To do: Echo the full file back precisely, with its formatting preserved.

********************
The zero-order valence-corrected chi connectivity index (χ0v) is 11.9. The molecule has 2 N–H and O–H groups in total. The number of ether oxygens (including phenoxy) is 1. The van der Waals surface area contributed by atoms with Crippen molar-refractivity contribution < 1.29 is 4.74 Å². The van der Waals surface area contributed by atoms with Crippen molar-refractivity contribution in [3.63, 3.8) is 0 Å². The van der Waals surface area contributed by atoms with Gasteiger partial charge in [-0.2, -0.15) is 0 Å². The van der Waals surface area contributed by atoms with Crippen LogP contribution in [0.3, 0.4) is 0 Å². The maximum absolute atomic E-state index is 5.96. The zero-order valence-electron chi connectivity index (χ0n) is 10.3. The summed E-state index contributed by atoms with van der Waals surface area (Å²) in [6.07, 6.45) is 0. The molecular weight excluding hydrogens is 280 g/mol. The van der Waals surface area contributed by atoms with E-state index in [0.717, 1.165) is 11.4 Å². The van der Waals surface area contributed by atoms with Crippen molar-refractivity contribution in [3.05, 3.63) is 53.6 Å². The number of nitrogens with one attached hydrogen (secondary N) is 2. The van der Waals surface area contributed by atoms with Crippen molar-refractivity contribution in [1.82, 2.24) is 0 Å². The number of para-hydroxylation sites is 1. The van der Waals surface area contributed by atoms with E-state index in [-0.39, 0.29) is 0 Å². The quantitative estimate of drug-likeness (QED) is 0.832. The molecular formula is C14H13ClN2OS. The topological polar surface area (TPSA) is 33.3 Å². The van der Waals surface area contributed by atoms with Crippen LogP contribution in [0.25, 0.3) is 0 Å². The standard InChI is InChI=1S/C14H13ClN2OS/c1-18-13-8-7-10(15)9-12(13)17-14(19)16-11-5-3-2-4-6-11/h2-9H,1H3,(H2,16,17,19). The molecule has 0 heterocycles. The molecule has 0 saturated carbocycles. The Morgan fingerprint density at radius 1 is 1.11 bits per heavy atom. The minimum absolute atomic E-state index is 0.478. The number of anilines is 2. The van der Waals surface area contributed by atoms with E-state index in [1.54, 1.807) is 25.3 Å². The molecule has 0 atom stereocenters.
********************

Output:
The zero-order valence-corrected chi connectivity index (χ0v) is 11.9. The molecule has 2 N–H and O–H groups in total. The number of ether oxygens (including phenoxy) is 1. The van der Waals surface area contributed by atoms with Crippen molar-refractivity contribution < 1.29 is 4.74 Å². The van der Waals surface area contributed by atoms with Crippen molar-refractivity contribution in [3.63, 3.8) is 0 Å². The van der Waals surface area contributed by atoms with Gasteiger partial charge in [-0.2, -0.15) is 0 Å². The van der Waals surface area contributed by atoms with Crippen LogP contribution in [0.3, 0.4) is 0 Å². The maximum absolute atomic E-state index is 5.96. The zero-order valence-electron chi connectivity index (χ0n) is 10.3. The summed E-state index contributed by atoms with van der Waals surface area (Å²) in [6.07, 6.45) is 0. The molecular weight excluding hydrogens is 280 g/mol. The van der Waals surface area contributed by atoms with E-state index in [0.717, 1.165) is 11.4 Å². The van der Waals surface area contributed by atoms with Crippen molar-refractivity contribution in [3.05, 3.63) is 53.6 Å². The number of nitrogens with one attached hydrogen (secondary N) is 2. The van der Waals surface area contributed by atoms with Crippen molar-refractivity contribution in [1.82, 2.24) is 0 Å². The number of para-hydroxylation sites is 1. The van der Waals surface area contributed by atoms with E-state index in [-0.39, 0.29) is 0 Å². The quantitative estimate of drug-likeness (QED) is 0.832. The molecular formula is C14H13ClN2OS. The topological polar surface area (TPSA) is 33.3 Å². The van der Waals surface area contributed by atoms with Crippen LogP contribution in [0.25, 0.3) is 0 Å². The standard InChI is InChI=1S/C14H13ClN2OS/c1-18-13-8-7-10(15)9-12(13)17-14(19)16-11-5-3-2-4-6-11/h2-9H,1H3,(H2,16,17,19). The molecule has 0 heterocycles. The molecule has 0 saturated carbocycles. The Morgan fingerprint density at radius 1 is 1.11 bits per heavy atom. The minimum absolute atomic E-state index is 0.478. The number of anilines is 2. The van der Waals surface area contributed by atoms with E-state index in [1.54, 1.807) is 25.3 Å². The molecule has 0 atom stereocenters.